The reason for this is the wideband reception. The wider the bandwidth the more noise in that bandwidth.

For every 10 times the bandwidth the noise level is 10dB greater....

A voice receiver with 10KHz bandwidth to a TV receiver with 6MHz bandwidth can be shown as...

10KHz        0dB  Voice receiver.
100KHz   +10dB
1MHz      +20dB
6MHz      +26dB More noise TV receiver.

Easy Way
I have always been of the opinion that the best way to go is the easiest way. If you can achieve the easiest way then you can move onto more complex systems. If you fail at the easiest way, then less has been lost in terms of time effort and money.

Of the 3 methods of modulation, frequency modulation is the easiest way to go, and the reasons are, equipment.

What Bands

When deciding what mode and band to use, the decision has to be based on what is easier for the user. If what ever setup is decided, makes it difficult for the amateur to get on air, then numbers involved in ATV will be limited. Transmission is the most difficult part for the amateur.

After much thought and discussion with other amateurs, I have come to the conclusion that the system used by VK6RTV has much to offer. 1.2GHz input and 444MHz output. The 444MHz band has the best propagation, and if amateurs can't see ATV they won't spend the time and effort to give it a go.

Then and Now

At lot has changed in the last 10 or so years, and that is equipment. The dedicated ATVer way back had to build or modify a lot of his equipment, along with finding it first. This tended to make ATV a specialist activity with amateurs, and hence limited numbers.

Today the range of equipment is amazing, and in terms of ATV, FM vision and sound modulation is what most of the transmitters and receivers use.


As said the range of equipment to experiment in ATV is only limited by your imagination.

Transmitters for many amateur bands are small, cheap and easy to obtain. This equipment is not specifically designed for amateurs, but a range of mass market applications such as security, model plane applications, and the hobbiest in general is there in abundance.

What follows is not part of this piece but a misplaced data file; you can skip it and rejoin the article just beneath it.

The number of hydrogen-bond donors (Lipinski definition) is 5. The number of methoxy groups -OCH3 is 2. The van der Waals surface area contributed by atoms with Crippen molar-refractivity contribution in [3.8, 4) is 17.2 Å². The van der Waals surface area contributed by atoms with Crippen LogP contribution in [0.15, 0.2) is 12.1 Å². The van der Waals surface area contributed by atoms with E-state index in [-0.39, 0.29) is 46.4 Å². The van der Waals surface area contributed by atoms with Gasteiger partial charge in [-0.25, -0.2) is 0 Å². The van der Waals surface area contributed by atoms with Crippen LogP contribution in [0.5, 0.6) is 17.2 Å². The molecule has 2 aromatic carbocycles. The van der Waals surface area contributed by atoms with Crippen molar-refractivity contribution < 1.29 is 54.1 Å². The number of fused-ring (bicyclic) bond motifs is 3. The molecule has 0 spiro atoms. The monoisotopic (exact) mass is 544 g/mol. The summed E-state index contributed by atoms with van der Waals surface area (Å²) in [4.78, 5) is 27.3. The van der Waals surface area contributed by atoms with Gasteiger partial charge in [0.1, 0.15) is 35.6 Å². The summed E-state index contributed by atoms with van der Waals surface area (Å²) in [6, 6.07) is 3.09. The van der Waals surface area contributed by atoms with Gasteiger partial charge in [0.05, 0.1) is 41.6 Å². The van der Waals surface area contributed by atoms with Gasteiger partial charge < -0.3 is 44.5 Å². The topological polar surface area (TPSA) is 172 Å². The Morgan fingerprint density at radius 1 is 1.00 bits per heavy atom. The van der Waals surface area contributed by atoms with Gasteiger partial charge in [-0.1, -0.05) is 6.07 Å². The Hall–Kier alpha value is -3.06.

When talking equipment we are not just talking transmitters, but receivers and a variety of video signals, such as cameras, digital storage, remote control security cameras, the list is amazing.

What Frequency...?

In thinking of ATV, one of the first questions is what frequency? ATV transmissions are allowed on all bands above 430 MHz. However only FM modulation is allowed above 1.2GHz.

1.2GHz for the user

The important consideration when choosing a frequency is equipment and propagation. There is no ready to go mass market 1.2GHz equipment. The 1.2GHz mass market equipment is "available" but the frequency used is just below our 1.2GHz amateur band. Modification to frequency may be possible but adds difficulty and it is best avoided, so as to make ATV as easy as possible.

There is however ready to go 1.2GHz ATV equipment available, specifically for our amateur band from Minikits....Both TX and RX.



This is a crowded band with LIDPs occupying much of our amateur band. However there is a lot of transmitter and receiver equipment available, including digital transmitters, using the same digital encoding as the domestic free to air transmissions.


This band is similar to 2.4GHz in terms of equipment (except digital) but may have less problems with LIPDs as there is at least one ATV frequency outside the LIPD band.


When it comes to choosing one of the 3 bands (1.2, 2.4, & 5.8), propagation has to be considered. If we want as many amateurs as possible to become involved in ATV, then no point in making it hard, in terms of the frequency band chosen. If you can't see it you will not enjoy ATV.

The higher in frequency, the more difficult the propagation. 2.4GHz and in particular 5.8GHz are strictly line of sight (LOS). If you can't "see" the transmitter antenna, then you are unlikely to receive a signal. In particular vegetation attenuates these high frequencies a great deal.


The 1.2GHz band, is in my opinion, the best band to use for ATV by the amateur. The equipment is available, specific for amateurs.


Finding a site for an ATV transmitter and in the longer term an ATV repeater is perhaps the most difficult issue. The original ATV repeater ceased operation when the site it operated from was no longer available.

There are only 2 good sites on the scarp to the East of Perth that we as amateurs have access to now, and that is Tic Hill and Roleystone.

Tic Hill has the room but at the moment not enough power, and security is an issue.
Roleystone has limitation on the tower.